Growing up I never really considered my weight an issue.
Sure, I knew I was overweight. From my first day of school I was bigger than most of my other classmates. I would get teased occasionally, like any fat kid. But it never really bothered me; at least it didn’t bother me enough to really do much about it.
I wanted to be leaner. I tried diets. I tried exercising. But nothing worked. Or at least, I couldn’t stick with it long enough for it to work.
Instead of trying to find a method that worked for me, that I could enjoy and stick with, I simply accepted who I was. I wanted to lose weight but I figured I was just one of those people who couldn’t.
I went years without stepping on the scale. Maybe subconsciously I was scared of what I would see. It wasn’t until sometime after college that I got the courage to finally weigh myself.
Now, I’d like to say that seeing this number motivated me to get in shape, but it didn’t. No, the reason I started working out was the same reason bros do anything…for a woman.
There was this woman I was interested in at the time. But looking at myself in the mirror I thought that there was no way she could be interested in me. So what did I think I had to do to get her attention? Work out, lose weight, and get sexy, obviously.
I hit the gym almost every day for a few hours and worked my ass off. But since I had no background in fitness, I was just doing what everyone else was doing: cardio for an hour, and some rudimentary resistance training exercises.
Despite my cluelessness, after a month or so, I stepped on the scale again, and I found myself down to 265 pounds.
This got me excited!
Fast-forward a few years. After experimenting with different programs and using all the knowledge I had accrued, I was down another 65 pounds.
But more importantly, I’d developed a passion for fitness.
So maybe you’re wondering how I did it; how was I able to lose 80 pounds. Well it wasn’t exactly complicated, but it did take a lot of hard work and consistency.
Early on I developed a love for strength training, and I attribute a lot of my success to that. I would never say that one method of training is “the best” for fat loss, but strength training is about as close as it comes.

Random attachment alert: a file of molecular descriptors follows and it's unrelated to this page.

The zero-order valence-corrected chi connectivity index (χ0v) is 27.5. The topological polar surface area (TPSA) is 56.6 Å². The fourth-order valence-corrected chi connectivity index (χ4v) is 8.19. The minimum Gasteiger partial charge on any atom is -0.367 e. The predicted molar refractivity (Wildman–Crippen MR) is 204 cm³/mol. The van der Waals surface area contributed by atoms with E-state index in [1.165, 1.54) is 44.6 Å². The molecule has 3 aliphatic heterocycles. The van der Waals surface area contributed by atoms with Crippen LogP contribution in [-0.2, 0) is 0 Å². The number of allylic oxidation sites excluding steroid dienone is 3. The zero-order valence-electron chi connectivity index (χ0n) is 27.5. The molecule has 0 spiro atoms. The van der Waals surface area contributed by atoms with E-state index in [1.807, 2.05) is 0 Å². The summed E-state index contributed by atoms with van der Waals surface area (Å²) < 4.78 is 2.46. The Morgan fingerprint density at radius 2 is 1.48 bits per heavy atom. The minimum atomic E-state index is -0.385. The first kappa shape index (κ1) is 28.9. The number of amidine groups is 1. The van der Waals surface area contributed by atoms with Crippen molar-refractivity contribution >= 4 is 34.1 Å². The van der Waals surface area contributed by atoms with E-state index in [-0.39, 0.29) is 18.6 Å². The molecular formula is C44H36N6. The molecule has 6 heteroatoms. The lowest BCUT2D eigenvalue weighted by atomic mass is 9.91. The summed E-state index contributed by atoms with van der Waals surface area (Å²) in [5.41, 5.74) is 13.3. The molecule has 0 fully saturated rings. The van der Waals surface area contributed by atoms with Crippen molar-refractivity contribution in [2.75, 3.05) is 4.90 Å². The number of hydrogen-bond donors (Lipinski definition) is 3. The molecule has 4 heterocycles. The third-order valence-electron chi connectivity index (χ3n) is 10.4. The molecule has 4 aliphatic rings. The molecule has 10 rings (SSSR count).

During the course of my fat loss, my training program consisted mainly of squats, deadlifts, bench press, overhead press, rows, and pull-ups. That’s it.
Sure, I did some accessory stuff or cardio occasionally, but the bulk of my workouts revolved around those six movements.
People think that your training program needs to be constantly changing to make progress. The truth is however, is constantly changing your program is the fastest way to not make progress.
Every 3-4 months I would switch to a different protocol, like Reverse Pyramid Training, but my core exercises stayed the same. Not only did I lose fat, but by utilizing a minimalistic style of training, I was able to see incredible strength gains as well. I went from never deadlifting a day in my life, starting with just 95 pounds on the bar, to pulling over 450 pounds.
When it comes to your training program, start with the basics. As I’ve illustrated, they can take you a long way.
What really got me interested in losing weight was intermittent fasting. And while my philosophies on IF and fat loss have evolved as the years have gone on, I still credit it with a lot of my success.
All I’ll say is that it works.
People’s biggest complaint about counting macros is that it’s “too hard” or “too much work”. My response is that if losing weight is truly something you want to do, the small time investment it takes to learn how to count is well worth it.
Like any habit, it does take a practice. I remember when I started I would carry a notebook around, writing everything down and adding all my macros by hand. Thankfully I found an app like MyFitnessPal, which takes care of everything for me. Now I take five minutes in the morning to plan my meals for the day and I’m done.
Most people view fitness as a way to get in shape; to live healthier lives. And this is true, but it’s much more than that. Every client I’ve helped has commented on how fitness has not only changed how they look, but how they feel about themselves, and their lives.
Maybe some of you can relate to my story. Maybe where I started is where some of you are right now. Or perhaps you’ve already started your journey. Wherever you are on your path, I’ve either been there or worked with clients who have.
The important thing to remember is while you may be doing this by yourself, you’re never truly alone. There are tons of free resources people put out, and coaches willing to help, that you don’t need to try and figure it out on your own.
If you want help or advice about how to reach your goals, my inbox is always open. Shoot me an email and let me know what you’re struggling with.